This ceremony is intended to demonstrate the significance of the rice farming occupation as well as to boost the morale of farmers all over the country. During the ceremony the Farming Lord, or Phraya Raek Na, will plough a piece of land designated on the Phramane Ground near the Grand Palace to signal the beginning of the ploughing season. He will also offer and assortment of food to the cows used in the ceremony. The choice of food made serves as a basis for the forecast of the amount of rainfalls and the prospect of the rice harvest.  The ceremony, performed now early in May of every year, is not much different from the one performed in the old days.

It is only simplified. The origin of the ceremony certainly is Brahminism.  The Phraya Raek Na at the present time is usually the Permanent Secretary of the Ministry of Agriculture. Those who attend the ceremonies include not only Thai and foreign dignitaries but also farmers, who often try to collect the rice seeds sown on to the field during the ceremony. They believe that these rice seeds are sacred and will bring blessing to their fields if they are mixed with the regular seeds they have themselves prepared for the season.

     Celebration of the Constitution Day
The Constitution Day is the 10th of December, which is the anniversary of the day King Rama VII granted the First Constitution of Thailand to his people in 1932.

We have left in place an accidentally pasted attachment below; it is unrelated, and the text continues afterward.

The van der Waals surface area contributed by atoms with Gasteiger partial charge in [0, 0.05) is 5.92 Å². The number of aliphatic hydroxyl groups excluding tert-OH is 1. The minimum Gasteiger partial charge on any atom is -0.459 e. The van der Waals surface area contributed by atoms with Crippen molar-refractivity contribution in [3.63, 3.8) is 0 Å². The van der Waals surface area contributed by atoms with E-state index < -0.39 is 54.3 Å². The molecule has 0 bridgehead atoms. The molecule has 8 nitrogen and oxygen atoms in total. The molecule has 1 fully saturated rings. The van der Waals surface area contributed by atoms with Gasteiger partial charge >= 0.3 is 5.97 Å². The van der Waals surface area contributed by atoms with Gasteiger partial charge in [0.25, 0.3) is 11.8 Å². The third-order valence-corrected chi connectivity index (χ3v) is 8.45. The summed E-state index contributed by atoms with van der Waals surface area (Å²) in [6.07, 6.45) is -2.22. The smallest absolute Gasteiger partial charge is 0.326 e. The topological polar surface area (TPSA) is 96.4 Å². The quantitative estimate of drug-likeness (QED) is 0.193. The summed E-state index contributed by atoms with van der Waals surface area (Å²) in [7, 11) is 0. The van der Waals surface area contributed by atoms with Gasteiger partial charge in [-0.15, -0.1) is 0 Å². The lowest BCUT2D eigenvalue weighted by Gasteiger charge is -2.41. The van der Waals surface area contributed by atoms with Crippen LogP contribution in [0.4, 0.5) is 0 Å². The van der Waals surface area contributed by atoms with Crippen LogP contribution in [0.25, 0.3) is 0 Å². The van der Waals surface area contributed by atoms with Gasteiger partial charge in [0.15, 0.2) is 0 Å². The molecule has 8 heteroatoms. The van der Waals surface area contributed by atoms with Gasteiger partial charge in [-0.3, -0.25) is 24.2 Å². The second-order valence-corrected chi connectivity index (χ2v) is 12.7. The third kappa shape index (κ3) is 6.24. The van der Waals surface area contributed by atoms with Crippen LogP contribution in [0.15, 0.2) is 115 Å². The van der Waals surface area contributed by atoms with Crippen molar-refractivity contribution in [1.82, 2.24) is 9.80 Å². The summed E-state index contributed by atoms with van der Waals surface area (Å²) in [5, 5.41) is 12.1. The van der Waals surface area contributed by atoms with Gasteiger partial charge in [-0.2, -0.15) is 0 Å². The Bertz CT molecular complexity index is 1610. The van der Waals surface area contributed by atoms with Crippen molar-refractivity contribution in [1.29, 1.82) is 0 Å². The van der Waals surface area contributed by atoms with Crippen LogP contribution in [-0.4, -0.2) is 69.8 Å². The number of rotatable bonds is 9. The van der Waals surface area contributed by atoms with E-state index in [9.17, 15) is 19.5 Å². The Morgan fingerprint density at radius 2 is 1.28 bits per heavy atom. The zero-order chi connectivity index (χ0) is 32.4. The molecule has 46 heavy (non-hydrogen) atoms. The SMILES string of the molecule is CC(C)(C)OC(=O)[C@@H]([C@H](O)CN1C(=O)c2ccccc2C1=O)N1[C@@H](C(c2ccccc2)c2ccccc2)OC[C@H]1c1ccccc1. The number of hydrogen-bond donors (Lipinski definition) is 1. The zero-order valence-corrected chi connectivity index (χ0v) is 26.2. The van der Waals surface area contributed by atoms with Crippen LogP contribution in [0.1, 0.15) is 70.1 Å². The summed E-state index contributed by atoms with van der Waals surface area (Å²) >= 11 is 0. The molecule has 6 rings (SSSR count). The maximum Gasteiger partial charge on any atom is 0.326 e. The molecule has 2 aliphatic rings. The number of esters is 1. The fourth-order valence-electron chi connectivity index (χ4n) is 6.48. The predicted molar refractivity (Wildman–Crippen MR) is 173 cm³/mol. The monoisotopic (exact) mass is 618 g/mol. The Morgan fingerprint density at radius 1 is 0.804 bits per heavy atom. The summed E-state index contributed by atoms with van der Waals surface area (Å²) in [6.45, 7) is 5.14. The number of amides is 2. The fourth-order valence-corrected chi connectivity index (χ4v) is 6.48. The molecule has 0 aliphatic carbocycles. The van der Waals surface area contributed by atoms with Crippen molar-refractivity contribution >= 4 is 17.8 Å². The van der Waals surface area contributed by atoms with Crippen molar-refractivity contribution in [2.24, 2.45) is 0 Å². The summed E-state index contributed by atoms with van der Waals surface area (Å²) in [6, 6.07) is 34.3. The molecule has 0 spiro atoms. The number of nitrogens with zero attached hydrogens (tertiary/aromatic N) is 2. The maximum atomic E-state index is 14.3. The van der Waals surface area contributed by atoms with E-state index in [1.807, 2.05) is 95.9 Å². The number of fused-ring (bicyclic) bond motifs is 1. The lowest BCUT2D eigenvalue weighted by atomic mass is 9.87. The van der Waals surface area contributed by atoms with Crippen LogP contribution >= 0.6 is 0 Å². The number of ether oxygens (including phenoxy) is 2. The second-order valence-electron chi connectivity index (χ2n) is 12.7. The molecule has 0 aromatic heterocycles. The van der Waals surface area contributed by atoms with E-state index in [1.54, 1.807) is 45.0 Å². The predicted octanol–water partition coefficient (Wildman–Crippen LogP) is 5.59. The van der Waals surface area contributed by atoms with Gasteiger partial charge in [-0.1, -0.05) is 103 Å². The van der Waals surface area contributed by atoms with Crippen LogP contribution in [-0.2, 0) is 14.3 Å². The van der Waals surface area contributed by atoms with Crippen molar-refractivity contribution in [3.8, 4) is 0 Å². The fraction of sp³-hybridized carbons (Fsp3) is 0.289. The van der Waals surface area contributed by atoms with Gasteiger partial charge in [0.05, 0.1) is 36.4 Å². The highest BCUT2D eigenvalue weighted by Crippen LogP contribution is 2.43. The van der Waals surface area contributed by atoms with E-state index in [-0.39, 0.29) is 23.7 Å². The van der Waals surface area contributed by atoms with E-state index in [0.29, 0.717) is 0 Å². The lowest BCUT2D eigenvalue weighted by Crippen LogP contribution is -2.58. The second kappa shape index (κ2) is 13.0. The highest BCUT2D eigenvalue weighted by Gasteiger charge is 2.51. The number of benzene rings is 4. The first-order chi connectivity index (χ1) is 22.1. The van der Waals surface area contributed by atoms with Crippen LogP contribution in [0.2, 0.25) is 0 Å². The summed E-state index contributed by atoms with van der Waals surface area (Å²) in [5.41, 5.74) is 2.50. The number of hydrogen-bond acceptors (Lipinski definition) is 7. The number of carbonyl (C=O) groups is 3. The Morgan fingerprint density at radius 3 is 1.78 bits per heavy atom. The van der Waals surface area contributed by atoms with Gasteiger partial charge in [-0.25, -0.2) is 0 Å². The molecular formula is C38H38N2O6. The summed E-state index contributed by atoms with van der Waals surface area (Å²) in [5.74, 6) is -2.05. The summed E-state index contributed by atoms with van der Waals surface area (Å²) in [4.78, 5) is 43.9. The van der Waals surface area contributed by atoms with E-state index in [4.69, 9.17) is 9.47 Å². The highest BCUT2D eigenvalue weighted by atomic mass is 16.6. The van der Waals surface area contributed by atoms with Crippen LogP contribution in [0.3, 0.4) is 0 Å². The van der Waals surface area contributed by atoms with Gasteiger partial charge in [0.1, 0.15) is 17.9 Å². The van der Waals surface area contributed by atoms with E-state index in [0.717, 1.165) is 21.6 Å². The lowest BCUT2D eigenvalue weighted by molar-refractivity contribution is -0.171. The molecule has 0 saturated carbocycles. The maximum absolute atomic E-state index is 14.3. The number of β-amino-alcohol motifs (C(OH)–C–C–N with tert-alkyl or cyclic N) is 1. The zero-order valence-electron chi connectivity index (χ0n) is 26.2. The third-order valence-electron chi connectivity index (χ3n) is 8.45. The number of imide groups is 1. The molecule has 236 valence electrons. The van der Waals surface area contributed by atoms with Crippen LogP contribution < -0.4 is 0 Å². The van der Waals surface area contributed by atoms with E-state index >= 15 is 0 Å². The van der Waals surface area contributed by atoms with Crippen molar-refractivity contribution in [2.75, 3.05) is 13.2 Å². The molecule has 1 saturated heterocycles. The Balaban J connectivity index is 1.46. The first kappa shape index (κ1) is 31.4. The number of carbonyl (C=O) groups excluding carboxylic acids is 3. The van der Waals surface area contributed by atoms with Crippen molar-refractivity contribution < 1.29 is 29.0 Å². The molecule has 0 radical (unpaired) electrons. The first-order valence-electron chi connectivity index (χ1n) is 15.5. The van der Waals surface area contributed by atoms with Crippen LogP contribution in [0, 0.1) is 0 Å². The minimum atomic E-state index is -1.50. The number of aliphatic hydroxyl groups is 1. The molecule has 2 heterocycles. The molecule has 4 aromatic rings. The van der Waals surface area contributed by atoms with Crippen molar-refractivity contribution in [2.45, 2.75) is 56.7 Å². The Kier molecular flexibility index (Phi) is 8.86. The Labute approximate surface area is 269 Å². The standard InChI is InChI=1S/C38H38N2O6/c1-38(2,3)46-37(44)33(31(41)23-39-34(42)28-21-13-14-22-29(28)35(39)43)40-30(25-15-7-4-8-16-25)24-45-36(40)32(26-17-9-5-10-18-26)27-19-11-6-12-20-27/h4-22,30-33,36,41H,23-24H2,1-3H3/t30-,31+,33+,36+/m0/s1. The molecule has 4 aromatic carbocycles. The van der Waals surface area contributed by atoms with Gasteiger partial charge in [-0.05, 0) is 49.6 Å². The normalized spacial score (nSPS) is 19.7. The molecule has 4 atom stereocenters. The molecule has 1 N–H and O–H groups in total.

Royal ceremonies
These are ceremonies which are organized jointly by the government and the Office of the Royal Household according to tradition which has been passed on through generations.

     Coronation Day
This falls on the 5th of May the anniversary of the day His Majesty King Bhumibol ascended to the throne. Usually His Majesty would make merit to monks in the Grand Palace in honor of the deceased monarchs of the Chakri Dynasty.

     His Majesty’s Birthday Anniversary
This falls on the 5th of December. It is also considered the Thai National Day

     Her Majesty’s Birthday Anniversary
This falls on the 12th of August.
On these auspicious occasion, their Majesties the King and the Queen would make merit according to the royal tradition.
The Thai people always join in the celebration by organizing special events and performances to express their love and gratitude to Their Majesties.
 

Festivals & Public Holidays (Overview)

1st January New Year's Day
Celebrations for the start of the new year
10th January Children's Day
On the second Saturday in January every year, there is a special celebration for children. Many places let children go in free or half price on this day.
16th January Teacher's Day
On the 16th January every year, all of the schools in Thailand are closed for the day as a
special tribute to the teachers.
11th February Makha Buchaa Day
The full moon of the third lunar month marks the occasion when 1250 of the Buddha's disciples came to hear him preach. This day is a public holiday.